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Do consumers respond to publicly reported quality information? Evidence from nursing homes

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Author Info

  • Werner, Rachel M.
  • Norton, Edward C.
  • Konetzka, R. Tamara
  • Polsky, Daniel

Abstract

Public reporting of quality information is designed to address information asymmetry in health care markets. Without public reporting, consumers may have little information to help them differentiate quality among providers, giving providers little incentive to compete on quality. Public reporting enables consumers to choose highly ranked providers. Using a four-year (2000–2003) panel dataset, we examine the relationship between report card scores and patient choice of nursing home after the Centers for Medicare and Medicaid Services began publicly reporting nursing home quality information on post-acute care in 2002. We find that the relationship between reported quality and nursing home choice is positive and statistically significant suggesting that patients were more likely to choose facilities with higher reported post-acute care quality after public reporting was initiated. However, the magnitude of the effect was small. We conclude that there has been minimal consumer response to information in the post-acute care market.

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Bibliographic Info

Article provided by Elsevier in its journal Journal of Health Economics.

Volume (Year): 31 (2012)
Issue (Month): 1 ()
Pages: 50-61

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Handle: RePEc:eee:jhecon:v:31:y:2012:i:1:p:50-61

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Web page: http://www.elsevier.com/locate/inca/505560

Related research

Keywords: Report cards; Quality information; Nursing home care; Nursing home demand;

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References

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  1. M. Kate Bundorf & Natalie Chun & Gopi Shah Goda & Daniel P. Kessler, 2008. "Do Markets Respond to Quality Information? The Case of Fertility Clinics," NBER Working Papers 13888, National Bureau of Economic Research, Inc.
  2. Leemore Dafny & David Dranove, 2005. "Do Report Cards Tell Consumers Anything They Don't Already Know? The Case of Medicare HMOs," NBER Working Papers 11420, National Bureau of Economic Research, Inc.
  3. Steven T. Berry, 1994. "Estimating Discrete-Choice Models of Product Differentiation," RAND Journal of Economics, The RAND Corporation, vol. 25(2), pages 242-262, Summer.
  4. David M. Cutler & Robert S. Huckman & Mary Beth Landrum, 2004. "The Role of Information in Medical Markets: An Analysis of Publicly Reported Outcomes in Cardiac Surgery," NBER Working Papers 10489, National Bureau of Economic Research, Inc.
  5. Van Houtven, Courtney Harold & Norton, Edward C., 2004. "Informal care and health care use of older adults," Journal of Health Economics, Elsevier, vol. 23(6), pages 1159-1180, November.
  6. Dranove, David & Sfekas, Andrew, 2008. "Start spreading the news: A structural estimate of the effects of New York hospital report cards," Journal of Health Economics, Elsevier, vol. 27(5), pages 1201-1207, September.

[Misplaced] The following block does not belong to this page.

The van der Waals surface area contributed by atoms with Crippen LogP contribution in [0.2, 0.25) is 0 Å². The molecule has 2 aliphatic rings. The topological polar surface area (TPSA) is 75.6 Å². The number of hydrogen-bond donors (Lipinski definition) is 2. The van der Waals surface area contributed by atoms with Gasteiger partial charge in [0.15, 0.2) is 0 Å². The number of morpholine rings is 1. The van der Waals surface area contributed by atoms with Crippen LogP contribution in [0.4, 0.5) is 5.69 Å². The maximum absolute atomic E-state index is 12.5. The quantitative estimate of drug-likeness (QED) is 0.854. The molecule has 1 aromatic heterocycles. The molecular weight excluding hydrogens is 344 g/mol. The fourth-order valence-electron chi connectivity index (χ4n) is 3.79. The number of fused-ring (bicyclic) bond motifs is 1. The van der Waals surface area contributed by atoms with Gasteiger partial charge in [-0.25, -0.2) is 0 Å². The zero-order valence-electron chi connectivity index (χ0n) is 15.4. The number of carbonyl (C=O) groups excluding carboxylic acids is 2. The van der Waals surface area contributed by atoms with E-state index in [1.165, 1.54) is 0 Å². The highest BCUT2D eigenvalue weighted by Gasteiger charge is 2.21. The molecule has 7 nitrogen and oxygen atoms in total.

7. Norton, Edward C., 2000. "Long-term care," Handbook of Health Economics, in: A. J. Culyer & J. P. Newhouse (ed.), Handbook of Health Economics, edition 1, volume 1, chapter 17, pages 955-994 Elsevier.
  8. Cutler, David & Landrum, Mary Beth & Huckman, Robert, 2004. "The Role of Information in Medical Markets: An Analysis of Publicly Reported Outcomes in Cardiac Surgery," Scholarly Articles 2640582, Harvard University Department of Economics.
  9. Chernew, Michael & Gowrisankaran, Gautam & Scanlon, Dennis P., 2008. "Learning and the value of information: Evidence from health plan report cards," Journal of Econometrics, Elsevier, vol. 144(1), pages 156-174, May.
  10. Wedig, Gerard J. & Tai-Seale, Ming, 2002. "The effect of report cards on consumer choice in the health insurance market," Journal of Health Economics, Elsevier, vol. 21(6), pages 1031-1048, November.
  11. Van Houtven, Courtney Harold & Norton, Edward C., 2008. "Informal care and Medicare expenditures: Testing for heterogeneous treatment effects," Journal of Health Economics, Elsevier, vol. 27(1), pages 134-156, January.
  12. Jin, Ginger Zhe & Sorensen, Alan T., 2006. "Information and consumer choice: The value of publicized health plan ratings," Journal of Health Economics, Elsevier, vol. 25(2), pages 248-275, March.
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Citations

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Cited by:
  1. Filistrucchi, L. & Ozbugday, F.C., 2012. "Mandatory Quality Disclosure and Quality Supply: Evidence from German Hospitals," Discussion Paper 2012-070, Tilburg University, Center for Economic Research.
  2. Konetzka, R. Tamara & Polsky, Daniel & Werner, Rachel M., 2013. "Shipping out instead of shaping up: Rehospitalization from nursing homes as an unintended effect of public reporting," Journal of Health Economics, Elsevier, vol. 32(2), pages 341-352.
  3. Ozbugday, F.C., 2012. "Empirical essays on ex post evaluations of competition and regulatory authorities decisions and policy reforms," Open Access publications from Tilburg University urn:nbn:nl:ui:12-5660518, Tilburg University.

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